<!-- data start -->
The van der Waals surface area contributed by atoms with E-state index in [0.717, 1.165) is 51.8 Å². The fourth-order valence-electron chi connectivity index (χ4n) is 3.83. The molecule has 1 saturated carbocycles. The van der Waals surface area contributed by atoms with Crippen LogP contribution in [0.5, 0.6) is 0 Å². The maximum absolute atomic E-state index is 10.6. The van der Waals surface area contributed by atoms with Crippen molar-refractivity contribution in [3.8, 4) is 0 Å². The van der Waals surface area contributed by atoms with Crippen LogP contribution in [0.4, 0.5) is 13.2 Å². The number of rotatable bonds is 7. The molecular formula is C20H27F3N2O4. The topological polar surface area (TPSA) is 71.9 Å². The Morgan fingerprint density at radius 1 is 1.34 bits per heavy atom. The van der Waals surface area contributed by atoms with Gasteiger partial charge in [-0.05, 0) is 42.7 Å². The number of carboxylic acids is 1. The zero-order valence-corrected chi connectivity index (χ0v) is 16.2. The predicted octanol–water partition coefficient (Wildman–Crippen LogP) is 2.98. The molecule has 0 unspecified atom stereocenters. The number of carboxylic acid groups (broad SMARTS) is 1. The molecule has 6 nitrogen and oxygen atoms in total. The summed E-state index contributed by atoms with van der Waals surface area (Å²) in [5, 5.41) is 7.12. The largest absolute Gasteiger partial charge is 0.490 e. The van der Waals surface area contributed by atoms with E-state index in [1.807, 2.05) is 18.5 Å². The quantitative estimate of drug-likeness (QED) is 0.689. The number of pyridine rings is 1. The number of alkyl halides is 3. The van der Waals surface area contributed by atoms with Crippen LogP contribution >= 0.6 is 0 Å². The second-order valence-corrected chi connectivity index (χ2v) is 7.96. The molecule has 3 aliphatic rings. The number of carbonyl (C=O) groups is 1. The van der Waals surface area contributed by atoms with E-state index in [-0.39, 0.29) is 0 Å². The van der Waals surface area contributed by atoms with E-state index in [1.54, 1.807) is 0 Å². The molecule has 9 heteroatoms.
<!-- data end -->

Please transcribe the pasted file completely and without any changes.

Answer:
The van der Waals surface area contributed by atoms with E-state index in [0.717, 1.165) is 51.8 Å². The fourth-order valence-electron chi connectivity index (χ4n) is 3.83. The molecule has 1 saturated carbocycles. The van der Waals surface area contributed by atoms with Crippen LogP contribution in [0.5, 0.6) is 0 Å². The maximum absolute atomic E-state index is 10.6. The van der Waals surface area contributed by atoms with Crippen molar-refractivity contribution in [3.8, 4) is 0 Å². The van der Waals surface area contributed by atoms with Crippen LogP contribution in [0.4, 0.5) is 13.2 Å². The number of rotatable bonds is 7. The molecular formula is C20H27F3N2O4. The topological polar surface area (TPSA) is 71.9 Å². The Morgan fingerprint density at radius 1 is 1.34 bits per heavy atom. The van der Waals surface area contributed by atoms with Gasteiger partial charge in [-0.05, 0) is 42.7 Å². The number of carboxylic acids is 1. The zero-order valence-corrected chi connectivity index (χ0v) is 16.2. The predicted octanol–water partition coefficient (Wildman–Crippen LogP) is 2.98. The molecule has 0 unspecified atom stereocenters. The number of carboxylic acid groups (broad SMARTS) is 1. The molecule has 6 nitrogen and oxygen atoms in total. The summed E-state index contributed by atoms with van der Waals surface area (Å²) in [5, 5.41) is 7.12. The largest absolute Gasteiger partial charge is 0.490 e. The van der Waals surface area contributed by atoms with E-state index in [1.807, 2.05) is 18.5 Å². The quantitative estimate of drug-likeness (QED) is 0.689. The number of pyridine rings is 1. The number of alkyl halides is 3. The van der Waals surface area contributed by atoms with Crippen LogP contribution >= 0.6 is 0 Å². The second-order valence-corrected chi connectivity index (χ2v) is 7.96. The molecule has 3 aliphatic rings. The number of carbonyl (C=O) groups is 1. The van der Waals surface area contributed by atoms with E-state index in [-0.39, 0.29) is 0 Å². The van der Waals surface area contributed by atoms with E-state index in [1.54, 1.807) is 0 Å². The molecule has 9 heteroatoms.